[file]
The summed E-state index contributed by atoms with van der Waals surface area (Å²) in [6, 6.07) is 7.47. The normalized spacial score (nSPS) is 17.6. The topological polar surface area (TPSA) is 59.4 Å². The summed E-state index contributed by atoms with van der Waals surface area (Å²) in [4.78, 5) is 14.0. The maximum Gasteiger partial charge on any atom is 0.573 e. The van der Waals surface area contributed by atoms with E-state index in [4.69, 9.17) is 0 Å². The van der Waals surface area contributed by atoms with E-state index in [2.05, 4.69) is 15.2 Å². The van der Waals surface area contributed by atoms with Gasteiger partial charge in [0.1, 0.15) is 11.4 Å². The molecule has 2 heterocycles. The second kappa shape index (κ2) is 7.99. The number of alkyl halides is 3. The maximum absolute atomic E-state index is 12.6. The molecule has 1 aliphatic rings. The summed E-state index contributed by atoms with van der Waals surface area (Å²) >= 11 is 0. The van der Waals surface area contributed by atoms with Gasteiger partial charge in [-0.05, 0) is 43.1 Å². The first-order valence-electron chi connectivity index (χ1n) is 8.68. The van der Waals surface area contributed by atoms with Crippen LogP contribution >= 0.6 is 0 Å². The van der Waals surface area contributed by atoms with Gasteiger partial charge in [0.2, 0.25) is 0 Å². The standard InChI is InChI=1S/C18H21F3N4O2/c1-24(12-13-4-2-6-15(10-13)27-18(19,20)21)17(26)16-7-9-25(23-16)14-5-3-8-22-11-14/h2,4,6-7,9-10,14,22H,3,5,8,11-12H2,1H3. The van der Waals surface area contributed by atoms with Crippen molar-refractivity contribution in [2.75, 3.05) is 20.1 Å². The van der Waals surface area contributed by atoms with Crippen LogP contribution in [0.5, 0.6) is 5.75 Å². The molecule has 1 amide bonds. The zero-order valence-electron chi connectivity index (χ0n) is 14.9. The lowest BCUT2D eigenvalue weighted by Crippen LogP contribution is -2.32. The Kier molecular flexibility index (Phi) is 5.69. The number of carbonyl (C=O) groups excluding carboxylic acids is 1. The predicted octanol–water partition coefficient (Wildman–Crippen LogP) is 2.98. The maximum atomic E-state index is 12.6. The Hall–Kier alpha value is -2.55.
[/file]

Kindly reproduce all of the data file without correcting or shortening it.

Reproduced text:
The summed E-state index contributed by atoms with van der Waals surface area (Å²) in [6, 6.07) is 7.47. The normalized spacial score (nSPS) is 17.6. The topological polar surface area (TPSA) is 59.4 Å². The summed E-state index contributed by atoms with van der Waals surface area (Å²) in [4.78, 5) is 14.0. The maximum Gasteiger partial charge on any atom is 0.573 e. The van der Waals surface area contributed by atoms with E-state index in [4.69, 9.17) is 0 Å². The van der Waals surface area contributed by atoms with E-state index in [2.05, 4.69) is 15.2 Å². The van der Waals surface area contributed by atoms with Gasteiger partial charge in [0.1, 0.15) is 11.4 Å². The molecule has 2 heterocycles. The second kappa shape index (κ2) is 7.99. The number of alkyl halides is 3. The maximum absolute atomic E-state index is 12.6. The molecule has 1 aliphatic rings. The summed E-state index contributed by atoms with van der Waals surface area (Å²) >= 11 is 0. The van der Waals surface area contributed by atoms with Gasteiger partial charge in [-0.05, 0) is 43.1 Å². The first-order valence-electron chi connectivity index (χ1n) is 8.68. The van der Waals surface area contributed by atoms with Crippen LogP contribution >= 0.6 is 0 Å². The van der Waals surface area contributed by atoms with Gasteiger partial charge in [0.2, 0.25) is 0 Å². The standard InChI is InChI=1S/C18H21F3N4O2/c1-24(12-13-4-2-6-15(10-13)27-18(19,20)21)17(26)16-7-9-25(23-16)14-5-3-8-22-11-14/h2,4,6-7,9-10,14,22H,3,5,8,11-12H2,1H3. The van der Waals surface area contributed by atoms with Crippen molar-refractivity contribution in [2.75, 3.05) is 20.1 Å². The van der Waals surface area contributed by atoms with Crippen LogP contribution in [0.5, 0.6) is 5.75 Å². The molecule has 1 amide bonds. The zero-order valence-electron chi connectivity index (χ0n) is 14.9. The lowest BCUT2D eigenvalue weighted by Crippen LogP contribution is -2.32. The Kier molecular flexibility index (Phi) is 5.69. The number of carbonyl (C=O) groups excluding carboxylic acids is 1. The predicted octanol–water partition coefficient (Wildman–Crippen LogP) is 2.98. The maximum atomic E-state index is 12.6. The Hall–Kier alpha value is -2.55.